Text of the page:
Perry has another reason to be upset with the Roberts Court, which also recently ruled that Texas’ abortion facilities can stay open while the Court considers hearing an appeal of Perry’s 2013 omnibus anti-choice law forcing all abortion providers to operate as ambulatory surgical centers.

The anti-choice measure has already resulted in the closure of dozens of abortion clinics in the state.

Perry, like Rubio, exalted the value of life while sympathizing with unhappily pregnant women facing financial hardship and promising to make their lives better through conservative policies. Perry’s proposed solution to ensure that expectant parents have access to quality affordable health-care coverage is to repeal Obamacare and allow states to enact their own health-care laws.

Carson, a retired neurosurgeon, tried to overcome his lack of political credentials by discussing how his medical career has informed his opposition to abortion.

Presidential candidates Sen. Ted Cruz (R-Texas) and former Florida Gov. Jeb Bush declined the National Right to Life’s invitation to speak at the conference, citing prior obligations, but sent videos.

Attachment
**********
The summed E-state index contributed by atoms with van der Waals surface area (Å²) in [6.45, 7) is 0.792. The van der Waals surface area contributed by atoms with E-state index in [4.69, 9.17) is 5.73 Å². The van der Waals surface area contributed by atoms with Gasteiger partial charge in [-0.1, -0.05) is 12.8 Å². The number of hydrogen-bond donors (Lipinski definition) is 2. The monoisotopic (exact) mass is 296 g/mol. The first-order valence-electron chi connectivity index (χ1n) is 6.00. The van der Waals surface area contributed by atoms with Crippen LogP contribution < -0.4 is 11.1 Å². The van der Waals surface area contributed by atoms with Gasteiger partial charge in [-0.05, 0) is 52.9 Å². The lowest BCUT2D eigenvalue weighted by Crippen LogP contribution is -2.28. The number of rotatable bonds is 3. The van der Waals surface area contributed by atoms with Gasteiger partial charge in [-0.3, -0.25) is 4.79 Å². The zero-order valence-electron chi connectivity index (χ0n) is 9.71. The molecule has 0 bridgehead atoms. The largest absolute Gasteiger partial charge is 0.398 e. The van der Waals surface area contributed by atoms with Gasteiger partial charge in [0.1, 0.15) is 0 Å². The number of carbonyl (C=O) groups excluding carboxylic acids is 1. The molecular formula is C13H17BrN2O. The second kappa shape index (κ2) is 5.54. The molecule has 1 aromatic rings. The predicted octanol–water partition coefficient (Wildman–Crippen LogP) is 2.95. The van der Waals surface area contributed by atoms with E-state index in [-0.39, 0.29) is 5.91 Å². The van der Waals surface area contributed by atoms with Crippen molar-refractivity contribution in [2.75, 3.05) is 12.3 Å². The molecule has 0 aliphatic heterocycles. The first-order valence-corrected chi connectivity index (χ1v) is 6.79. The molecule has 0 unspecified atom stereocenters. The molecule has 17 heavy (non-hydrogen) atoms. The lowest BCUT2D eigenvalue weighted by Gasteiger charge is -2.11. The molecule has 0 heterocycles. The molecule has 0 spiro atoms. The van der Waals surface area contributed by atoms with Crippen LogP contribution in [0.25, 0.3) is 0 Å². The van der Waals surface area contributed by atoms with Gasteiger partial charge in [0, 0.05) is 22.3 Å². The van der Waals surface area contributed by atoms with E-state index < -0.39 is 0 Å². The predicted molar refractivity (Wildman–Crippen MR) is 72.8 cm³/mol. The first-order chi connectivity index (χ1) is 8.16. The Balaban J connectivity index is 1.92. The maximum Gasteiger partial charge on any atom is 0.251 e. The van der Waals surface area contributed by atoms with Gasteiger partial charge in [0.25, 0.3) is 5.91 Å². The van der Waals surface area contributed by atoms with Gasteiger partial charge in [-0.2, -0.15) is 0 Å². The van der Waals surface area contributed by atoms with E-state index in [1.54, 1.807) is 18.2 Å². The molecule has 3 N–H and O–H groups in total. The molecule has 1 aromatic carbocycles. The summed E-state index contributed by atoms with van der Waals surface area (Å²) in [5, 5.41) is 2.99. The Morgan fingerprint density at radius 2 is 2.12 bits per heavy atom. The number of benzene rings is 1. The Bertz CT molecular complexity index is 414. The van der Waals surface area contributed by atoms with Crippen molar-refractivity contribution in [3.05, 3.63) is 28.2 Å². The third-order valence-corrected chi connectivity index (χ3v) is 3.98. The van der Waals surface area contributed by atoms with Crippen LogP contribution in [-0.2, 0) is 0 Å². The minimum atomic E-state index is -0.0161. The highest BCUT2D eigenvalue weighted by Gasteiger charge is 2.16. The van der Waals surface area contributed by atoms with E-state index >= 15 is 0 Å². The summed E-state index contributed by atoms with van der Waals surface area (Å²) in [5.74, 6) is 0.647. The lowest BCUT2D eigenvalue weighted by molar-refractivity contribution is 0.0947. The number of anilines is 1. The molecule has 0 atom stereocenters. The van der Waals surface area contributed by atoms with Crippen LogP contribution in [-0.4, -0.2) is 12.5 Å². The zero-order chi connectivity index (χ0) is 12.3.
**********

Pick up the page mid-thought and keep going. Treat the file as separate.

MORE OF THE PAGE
In his video, Cruz directly addressed convention attendees and spoke passionately about his opposition to abortion access. He also urged the U.S. Senate to take up and pass the federal bill to ban abortion at 20 weeks, which passed the House this year. Bush, on the other hand, sent in one of his campaign videos, which received tepid applause from conference goers.

Louisiana Gov. Bobby Jindal, himself a presidential candidate, spoke at the convention during a Mardi Gras-themed opening-night reception on Thursday, during which he touted his staunch anti-choice legislative record.

Despite Republican presidential hopefuls’ attempt to out-anti-choice each other, National Right to Life leaders shared a decidedly different message: They encouraged conference attendees to eventually support the candidate with the best chance of winning the nomination even if opposing abortion is not central to his campaign or if he does not appear to be as conservative as other candidates.

Santorum and Jindal, for example, are trailing in public opinion polls and not expected to secure the nomination.

The National Right to Life has yet to support a single presidential candidate; its executive director, David O’Steen, said during a breakout session on election issues that the group will remain neutral until the GOP backs a candidate.

Leaders extended this appeal to encompass congressional and state legislative candidates too, cautioning advocates to campaign and vote for anti-choice candidates with the strongest chances of winning, particularly those in tight races.

During the presidential candidate forum, National Right to Life Committee political director Karen Cross told convention attendees that they will have “the blood of the children who could have been saved on their hands” if they vote for third-party candidates at the state or federal level in 2016.